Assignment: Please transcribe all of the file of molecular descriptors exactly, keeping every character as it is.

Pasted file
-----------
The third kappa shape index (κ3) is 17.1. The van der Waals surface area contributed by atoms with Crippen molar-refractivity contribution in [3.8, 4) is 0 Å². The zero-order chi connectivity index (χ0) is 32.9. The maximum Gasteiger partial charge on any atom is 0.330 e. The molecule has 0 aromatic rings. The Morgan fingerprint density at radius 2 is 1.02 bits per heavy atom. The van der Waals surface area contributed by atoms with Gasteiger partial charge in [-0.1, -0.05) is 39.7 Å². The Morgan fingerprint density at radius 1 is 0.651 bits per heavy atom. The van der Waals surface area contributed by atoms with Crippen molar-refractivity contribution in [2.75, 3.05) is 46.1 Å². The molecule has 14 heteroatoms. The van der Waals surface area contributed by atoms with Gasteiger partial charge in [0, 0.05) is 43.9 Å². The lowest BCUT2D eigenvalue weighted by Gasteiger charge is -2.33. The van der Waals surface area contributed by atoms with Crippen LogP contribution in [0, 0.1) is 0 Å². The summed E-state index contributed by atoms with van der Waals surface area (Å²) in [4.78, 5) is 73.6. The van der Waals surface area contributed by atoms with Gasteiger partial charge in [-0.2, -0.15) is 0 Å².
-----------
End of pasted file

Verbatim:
The third kappa shape index (κ3) is 17.1. The van der Waals surface area contributed by atoms with Crippen molar-refractivity contribution in [3.8, 4) is 0 Å². The zero-order chi connectivity index (χ0) is 32.9. The maximum Gasteiger partial charge on any atom is 0.330 e. The molecule has 0 aromatic rings. The Morgan fingerprint density at radius 2 is 1.02 bits per heavy atom. The van der Waals surface area contributed by atoms with Gasteiger partial charge in [-0.1, -0.05) is 39.7 Å². The Morgan fingerprint density at radius 1 is 0.651 bits per heavy atom. The van der Waals surface area contributed by atoms with Crippen molar-refractivity contribution in [2.75, 3.05) is 46.1 Å². The molecule has 14 heteroatoms. The van der Waals surface area contributed by atoms with Gasteiger partial charge in [0, 0.05) is 43.9 Å². The lowest BCUT2D eigenvalue weighted by Gasteiger charge is -2.33. The van der Waals surface area contributed by atoms with Crippen LogP contribution in [0, 0.1) is 0 Å². The summed E-state index contributed by atoms with van der Waals surface area (Å²) in [4.78, 5) is 73.6. The van der Waals surface area contributed by atoms with Gasteiger partial charge in [-0.2, -0.15) is 0 Å².